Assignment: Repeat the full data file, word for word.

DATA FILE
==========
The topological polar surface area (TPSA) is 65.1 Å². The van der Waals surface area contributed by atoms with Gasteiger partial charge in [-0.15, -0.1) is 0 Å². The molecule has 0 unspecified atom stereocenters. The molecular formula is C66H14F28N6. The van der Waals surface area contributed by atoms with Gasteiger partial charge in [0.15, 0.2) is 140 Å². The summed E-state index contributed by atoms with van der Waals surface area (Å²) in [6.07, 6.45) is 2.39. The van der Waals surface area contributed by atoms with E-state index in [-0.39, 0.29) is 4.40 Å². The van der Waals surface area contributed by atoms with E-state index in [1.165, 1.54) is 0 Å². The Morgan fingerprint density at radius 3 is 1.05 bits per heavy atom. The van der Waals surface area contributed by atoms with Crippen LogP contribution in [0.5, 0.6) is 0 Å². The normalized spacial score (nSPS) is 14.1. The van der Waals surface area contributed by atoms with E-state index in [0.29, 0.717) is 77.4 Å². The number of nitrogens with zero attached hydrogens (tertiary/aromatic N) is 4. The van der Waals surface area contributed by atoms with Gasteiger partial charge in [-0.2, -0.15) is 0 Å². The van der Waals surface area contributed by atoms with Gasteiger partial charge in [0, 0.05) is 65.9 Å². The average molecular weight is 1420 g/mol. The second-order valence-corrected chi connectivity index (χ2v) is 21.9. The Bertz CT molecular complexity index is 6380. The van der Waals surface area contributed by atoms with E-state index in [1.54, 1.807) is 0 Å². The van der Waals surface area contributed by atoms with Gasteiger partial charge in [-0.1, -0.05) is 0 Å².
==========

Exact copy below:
The topological polar surface area (TPSA) is 65.1 Å². The van der Waals surface area contributed by atoms with Gasteiger partial charge in [-0.15, -0.1) is 0 Å². The molecule has 0 unspecified atom stereocenters. The molecular formula is C66H14F28N6. The van der Waals surface area contributed by atoms with Gasteiger partial charge in [0.15, 0.2) is 140 Å². The summed E-state index contributed by atoms with van der Waals surface area (Å²) in [6.07, 6.45) is 2.39. The van der Waals surface area contributed by atoms with E-state index in [-0.39, 0.29) is 4.40 Å². The van der Waals surface area contributed by atoms with E-state index in [1.165, 1.54) is 0 Å². The Morgan fingerprint density at radius 3 is 1.05 bits per heavy atom. The van der Waals surface area contributed by atoms with Crippen LogP contribution in [0.5, 0.6) is 0 Å². The normalized spacial score (nSPS) is 14.1. The van der Waals surface area contributed by atoms with E-state index in [0.29, 0.717) is 77.4 Å². The number of nitrogens with zero attached hydrogens (tertiary/aromatic N) is 4. The van der Waals surface area contributed by atoms with Gasteiger partial charge in [-0.2, -0.15) is 0 Å². The van der Waals surface area contributed by atoms with Gasteiger partial charge in [0, 0.05) is 65.9 Å². The average molecular weight is 1420 g/mol. The second-order valence-corrected chi connectivity index (χ2v) is 21.9. The Bertz CT molecular complexity index is 6380. The van der Waals surface area contributed by atoms with E-state index in [1.54, 1.807) is 0 Å². The van der Waals surface area contributed by atoms with Gasteiger partial charge in [-0.1, -0.05) is 0 Å².